There is no going back: small businesses must adapt to the new landscape

“Change is the law of life. And those who look only to the past or present are certain to miss the future.”
—John F. Kennedy

Remember that old Friday night staple of visiting Blockbuster with the family, renting the latest action flick, grabbing snacks, and bumping into your neighbors? It was such a routine that we never considered that it could vanish. But seemingly overnight, Netflix displaced Blockbuster. Why? Because Blockbuster refused to change.

Blockbuster had excellent customer service, a wide selection, and enjoyed “household name status.” The world changed with the advent of content streaming, and Blockbuster was left behind. Right now, the world is changing: consumer behaviors, workplaces, almost every aspect of daily life is undergoing long-term change — businesses that don’t want to be left behind must embrace this.

Broaden your footprint, deepen relationships

The shift to selling and providing services online gives SMBs a unique opportunity to expand their geographical footprint at minimal cost. Consider that many SMBs were launched to fill gaps in the local market. Staying small helped them create unique and intimate customer relationships, and with today’s technology, those relationships no longer need to be constrained by geography.

For a boutique retailer, this might mean offering one-to-one fashion consulting outside of regular business hours. An architecture firm might share in-progress designs via the cloud so that clients can give feedback. Going virtual will help SMBs strengthen existing customer relationships while opening doors to attract new clients.

Create new revenue streams

In May, RingCentral Sponsored the LiveWork Small Business School Challenge. Incasa, a home decor store in Astoria, Queens, participated in hopes of finding ways to survive when they closed their storefront due to the virus. While 90% of their pre-COVID revenue came from in-store sales, Incasa has always offered informal interior design consulting. Amid lockdown, they realized the untapped potential of this service. An analysis by MBA students found that by providing virtual consulting and selling some of their wares online in curated bundles, Incasa could match 89% of their pre-pandemic revenues even with their physical shop closed.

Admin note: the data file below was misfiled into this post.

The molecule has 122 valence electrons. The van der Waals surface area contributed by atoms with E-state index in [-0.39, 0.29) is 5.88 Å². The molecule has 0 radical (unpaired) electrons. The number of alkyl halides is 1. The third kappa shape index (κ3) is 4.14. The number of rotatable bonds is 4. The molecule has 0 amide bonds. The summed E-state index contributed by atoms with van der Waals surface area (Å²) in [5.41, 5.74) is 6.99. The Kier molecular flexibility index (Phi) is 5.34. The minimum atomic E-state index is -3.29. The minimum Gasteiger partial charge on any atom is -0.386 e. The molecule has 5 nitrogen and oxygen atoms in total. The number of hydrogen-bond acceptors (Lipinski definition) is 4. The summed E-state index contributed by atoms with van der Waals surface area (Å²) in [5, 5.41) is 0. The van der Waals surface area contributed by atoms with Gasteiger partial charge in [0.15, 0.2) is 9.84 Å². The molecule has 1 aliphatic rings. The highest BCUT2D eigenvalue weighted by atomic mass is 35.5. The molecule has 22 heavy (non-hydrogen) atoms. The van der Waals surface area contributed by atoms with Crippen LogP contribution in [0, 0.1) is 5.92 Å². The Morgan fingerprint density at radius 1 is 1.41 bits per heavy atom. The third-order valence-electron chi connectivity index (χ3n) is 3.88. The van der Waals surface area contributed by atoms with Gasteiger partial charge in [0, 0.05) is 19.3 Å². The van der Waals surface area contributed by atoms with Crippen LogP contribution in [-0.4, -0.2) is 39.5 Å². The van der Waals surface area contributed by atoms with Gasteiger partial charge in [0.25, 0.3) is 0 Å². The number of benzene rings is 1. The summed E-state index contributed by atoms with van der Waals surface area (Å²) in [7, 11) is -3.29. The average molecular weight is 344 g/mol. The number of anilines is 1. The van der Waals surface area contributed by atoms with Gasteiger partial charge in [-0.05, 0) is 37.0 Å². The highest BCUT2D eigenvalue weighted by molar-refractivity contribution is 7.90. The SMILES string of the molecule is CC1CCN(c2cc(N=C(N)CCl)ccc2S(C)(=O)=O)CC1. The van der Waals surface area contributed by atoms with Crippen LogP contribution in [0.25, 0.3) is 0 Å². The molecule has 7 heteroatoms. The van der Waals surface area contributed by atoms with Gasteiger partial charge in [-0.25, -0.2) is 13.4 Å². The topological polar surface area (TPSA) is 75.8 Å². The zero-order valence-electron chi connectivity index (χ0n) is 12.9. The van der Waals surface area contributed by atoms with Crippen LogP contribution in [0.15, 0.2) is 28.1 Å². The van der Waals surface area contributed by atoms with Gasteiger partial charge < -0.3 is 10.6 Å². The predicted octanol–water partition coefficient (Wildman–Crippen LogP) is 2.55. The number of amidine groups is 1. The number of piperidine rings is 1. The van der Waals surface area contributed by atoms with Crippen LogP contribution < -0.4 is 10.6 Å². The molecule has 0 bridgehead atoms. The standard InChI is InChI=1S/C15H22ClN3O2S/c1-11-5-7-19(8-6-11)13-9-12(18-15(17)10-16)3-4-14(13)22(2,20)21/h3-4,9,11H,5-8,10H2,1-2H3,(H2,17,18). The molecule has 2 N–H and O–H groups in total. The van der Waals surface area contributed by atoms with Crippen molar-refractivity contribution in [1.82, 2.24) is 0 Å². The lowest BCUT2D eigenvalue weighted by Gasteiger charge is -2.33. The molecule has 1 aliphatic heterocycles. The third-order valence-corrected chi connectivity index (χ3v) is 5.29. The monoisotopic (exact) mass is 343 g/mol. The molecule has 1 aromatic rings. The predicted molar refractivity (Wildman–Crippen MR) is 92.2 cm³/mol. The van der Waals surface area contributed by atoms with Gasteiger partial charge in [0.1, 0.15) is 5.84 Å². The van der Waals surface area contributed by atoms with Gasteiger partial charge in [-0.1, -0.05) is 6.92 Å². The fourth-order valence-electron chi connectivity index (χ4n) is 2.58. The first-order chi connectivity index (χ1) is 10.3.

Connection, collaboration, and productivity

Unified Communications-as-a-Service offerings make it easy for companies to provide integrated Message, Video, Phone (MVP) to their employees, making it easier for them to connect, collaborate, and stay productive. Selecting the right solution will keep your employees and customers happy! – Read more

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What Exactly Are Cloud-Based Integrations?

My Post (12).pngIf you’ve considered new enterprise software for your organization lately—whether for a function such as unified communications, collaboration, customer relationship management, or something else—you’ve probably noticed that cloud-based integrations are among the key features many providers like to tout.

So what are cloud-based integrations, and why do they matter? Providers will tell you that working with a platform that offers robust integrations will make your life easier—and they’re right. But if you’re among the many businesses looking for new enterprise software solutions this year, it’s important to understand exactly what these integrations do so that you know what to look for to enable teams’ best work.

What are app integrations?

App integrations might sound complicated (and on the backend, they can be for developers), but they actually simplify things for users. Essentially an app integration plugs one cloud service into another, so that second app can provide two-in-one functionality.

For example, if you use Skype, you’re probably familiar with its dedicated desktop app. But Skype also offers integrations that allow you to use Skype via other platforms. By installing Skype’s Google Chrome integration, you can make Skype calls right from your Chrome browser.